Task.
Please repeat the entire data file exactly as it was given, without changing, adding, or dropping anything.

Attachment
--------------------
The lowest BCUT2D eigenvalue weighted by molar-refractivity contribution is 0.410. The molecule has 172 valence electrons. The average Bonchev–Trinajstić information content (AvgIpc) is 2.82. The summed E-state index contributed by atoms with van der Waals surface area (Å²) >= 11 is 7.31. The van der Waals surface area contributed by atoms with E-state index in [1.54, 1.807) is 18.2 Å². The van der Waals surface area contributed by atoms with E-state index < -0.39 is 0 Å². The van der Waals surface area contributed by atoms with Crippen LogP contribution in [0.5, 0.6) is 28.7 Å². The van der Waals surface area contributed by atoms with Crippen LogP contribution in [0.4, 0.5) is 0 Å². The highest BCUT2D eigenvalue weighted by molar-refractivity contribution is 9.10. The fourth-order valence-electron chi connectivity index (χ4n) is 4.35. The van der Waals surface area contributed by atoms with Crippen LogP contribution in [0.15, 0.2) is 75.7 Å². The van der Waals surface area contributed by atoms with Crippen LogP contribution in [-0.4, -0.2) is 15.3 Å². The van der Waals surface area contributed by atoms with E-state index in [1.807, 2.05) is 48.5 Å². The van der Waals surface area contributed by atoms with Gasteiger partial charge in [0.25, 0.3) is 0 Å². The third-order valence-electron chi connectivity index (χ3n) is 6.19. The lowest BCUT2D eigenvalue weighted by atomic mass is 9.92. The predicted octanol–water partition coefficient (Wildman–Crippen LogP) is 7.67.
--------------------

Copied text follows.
The lowest BCUT2D eigenvalue weighted by molar-refractivity contribution is 0.410. The molecule has 172 valence electrons. The average Bonchev–Trinajstić information content (AvgIpc) is 2.82. The summed E-state index contributed by atoms with van der Waals surface area (Å²) >= 11 is 7.31. The van der Waals surface area contributed by atoms with E-state index in [1.54, 1.807) is 18.2 Å². The van der Waals surface area contributed by atoms with E-state index < -0.39 is 0 Å². The van der Waals surface area contributed by atoms with Crippen LogP contribution in [0.5, 0.6) is 28.7 Å². The van der Waals surface area contributed by atoms with Crippen LogP contribution in [0.4, 0.5) is 0 Å². The highest BCUT2D eigenvalue weighted by molar-refractivity contribution is 9.10. The fourth-order valence-electron chi connectivity index (χ4n) is 4.35. The van der Waals surface area contributed by atoms with Crippen LogP contribution in [0.15, 0.2) is 75.7 Å². The van der Waals surface area contributed by atoms with Crippen LogP contribution in [-0.4, -0.2) is 15.3 Å². The van der Waals surface area contributed by atoms with E-state index in [1.807, 2.05) is 48.5 Å². The van der Waals surface area contributed by atoms with Gasteiger partial charge in [0.25, 0.3) is 0 Å². The third-order valence-electron chi connectivity index (χ3n) is 6.19. The lowest BCUT2D eigenvalue weighted by atomic mass is 9.92. The predicted octanol–water partition coefficient (Wildman–Crippen LogP) is 7.67.